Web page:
May 22, 2020Signup begins May 26 for Coronavirus Food Assistance Program
Beginning May 26, eligible producers may apply for direct payments as part of the the Coronavirus Food Assistance Program, which allocated $2.1 billion for specialty crop producers who have suffered market losses from the COVID-19 pandemic.
Full CFAP program details were released this week. View the official rule here or visit farmers.gov/CFAP for more information.
How CFAP payments are calculated
USDA has written the CFAP rule to provide eligible specialty crop producers with partial compensation for sales losses and increased marketing overheads due to the COVID-19 pandemic. Compensation through the program is designed to cover a portion of these losses based on three loss scenarios detailed below. The payments will be available for eligible specialty crops for which a producer has production not subject to an agreed-upon price through a forward contract, agreement, or similar binding document.
Each scenario is accompanied by a set payment rate that was calculated by USDA. Please refer to the table on farmers.gov/cfap/specialty to determine the payment rate that you are eligible for, as not all crops are eligible for all payment scenarios. The three payment scenarios are as follows:
Payments for crops that had a five percent-or-greater price decline in sales price between January 15, 2020, and April 15, 2020. Producers must offer records, such as a bill of sale, documenting the price received for the crop.
Payments for crop shipments that left the farm by April 15, 2020, and spoiled due to no market. Producers must obtain documentation, such as a letter from the buyer, explaining non-payment or other record validating non-payment. This applies to producers who have met contractual obligations in delivering the crop to the buyer, but have not been paid.
Payments for crop shipments that did not leave the farm by April 15, 2020, (for example, were harvested but sitting in crates on the farm), or mature crops that were unharvested by that date (for example, were plowed under) due to lack of buyers, and which have not been and will not be sold.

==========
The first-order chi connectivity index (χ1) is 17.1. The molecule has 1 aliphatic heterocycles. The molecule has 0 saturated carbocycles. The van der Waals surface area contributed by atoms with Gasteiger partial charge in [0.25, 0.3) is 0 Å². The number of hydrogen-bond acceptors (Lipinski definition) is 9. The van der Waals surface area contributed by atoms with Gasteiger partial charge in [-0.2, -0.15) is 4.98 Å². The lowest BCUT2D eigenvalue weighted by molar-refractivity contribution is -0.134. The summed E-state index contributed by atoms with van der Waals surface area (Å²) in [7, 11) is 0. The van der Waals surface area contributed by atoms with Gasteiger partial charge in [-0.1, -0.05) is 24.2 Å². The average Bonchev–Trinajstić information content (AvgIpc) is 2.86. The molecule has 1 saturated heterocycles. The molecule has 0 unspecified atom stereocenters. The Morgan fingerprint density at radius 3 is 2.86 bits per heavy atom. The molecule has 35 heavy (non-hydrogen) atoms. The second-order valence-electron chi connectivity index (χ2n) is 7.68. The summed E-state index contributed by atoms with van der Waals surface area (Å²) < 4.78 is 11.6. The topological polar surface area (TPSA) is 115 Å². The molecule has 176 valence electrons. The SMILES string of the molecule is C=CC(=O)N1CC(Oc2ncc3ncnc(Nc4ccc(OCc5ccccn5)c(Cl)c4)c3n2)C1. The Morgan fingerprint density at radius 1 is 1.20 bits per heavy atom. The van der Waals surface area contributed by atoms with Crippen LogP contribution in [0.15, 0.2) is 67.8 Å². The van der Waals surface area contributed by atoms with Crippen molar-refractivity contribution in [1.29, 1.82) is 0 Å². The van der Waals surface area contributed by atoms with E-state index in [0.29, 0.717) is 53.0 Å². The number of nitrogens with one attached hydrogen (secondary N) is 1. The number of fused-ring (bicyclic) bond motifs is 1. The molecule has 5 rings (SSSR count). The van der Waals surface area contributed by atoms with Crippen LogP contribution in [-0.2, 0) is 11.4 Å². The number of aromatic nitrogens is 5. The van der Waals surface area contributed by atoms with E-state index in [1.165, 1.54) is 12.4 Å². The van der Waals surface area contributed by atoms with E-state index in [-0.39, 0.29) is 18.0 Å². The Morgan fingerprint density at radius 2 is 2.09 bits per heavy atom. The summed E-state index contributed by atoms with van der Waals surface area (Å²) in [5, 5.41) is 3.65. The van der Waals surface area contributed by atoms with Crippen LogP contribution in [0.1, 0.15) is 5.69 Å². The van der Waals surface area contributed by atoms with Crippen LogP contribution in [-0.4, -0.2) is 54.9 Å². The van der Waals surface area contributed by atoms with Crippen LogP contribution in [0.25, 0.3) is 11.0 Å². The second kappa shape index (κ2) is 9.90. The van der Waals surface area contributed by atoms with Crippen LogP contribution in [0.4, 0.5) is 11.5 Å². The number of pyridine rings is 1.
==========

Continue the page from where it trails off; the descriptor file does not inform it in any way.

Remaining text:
Again, it is important that you refer to the table on the CFAP website to determine your eligibility per crop for direct payments. The example below should provide some clarity on how to use this table:
Example: How a loss of 1,500 lbs of beans would be paid out under the three scenarios.
To calculate, determine the volume lost under each scenario and multiply that loss by the payment amount listed on the CFAP website.
Scenario 1: Price Decrease 1,500 lbs x $0.17/lb=$255.00 paid out
Scenario 2: Left the farm and spoiled before market 1,500 lbs x $0.16/lb=$240.00 paid out
Scenario 3: Product never left the field 1,500 lbs x $0.03/lb=$45.00 paid out
Please note: You will receive only 80% of your eligible CFAP payment within the first few weeks of submitting your application. Only if CFAP funds remain after initial payments are dispersed, then you may receive the remaining portion.
USDA also explained the calculation in a video here.
Payments are based on a rate-per-pound distribution sum from the CARES Act and the Commodity Credit Corporation. Refer to the payment table here. https://www.farmers.gov/cfap/specialty
Payments also are subject to a per-person limit of $250,000, or a corporate entity limit of $750,000. Producers should refer to the full language on pages 9-10 of the rule document for specific details.
View FFVA’s latest member bulletin with details, or go to www.farmers.gov/CFAP for more information.
– Gene McAvoy , University of Florida IFAS Southwest Florida Research and Education Center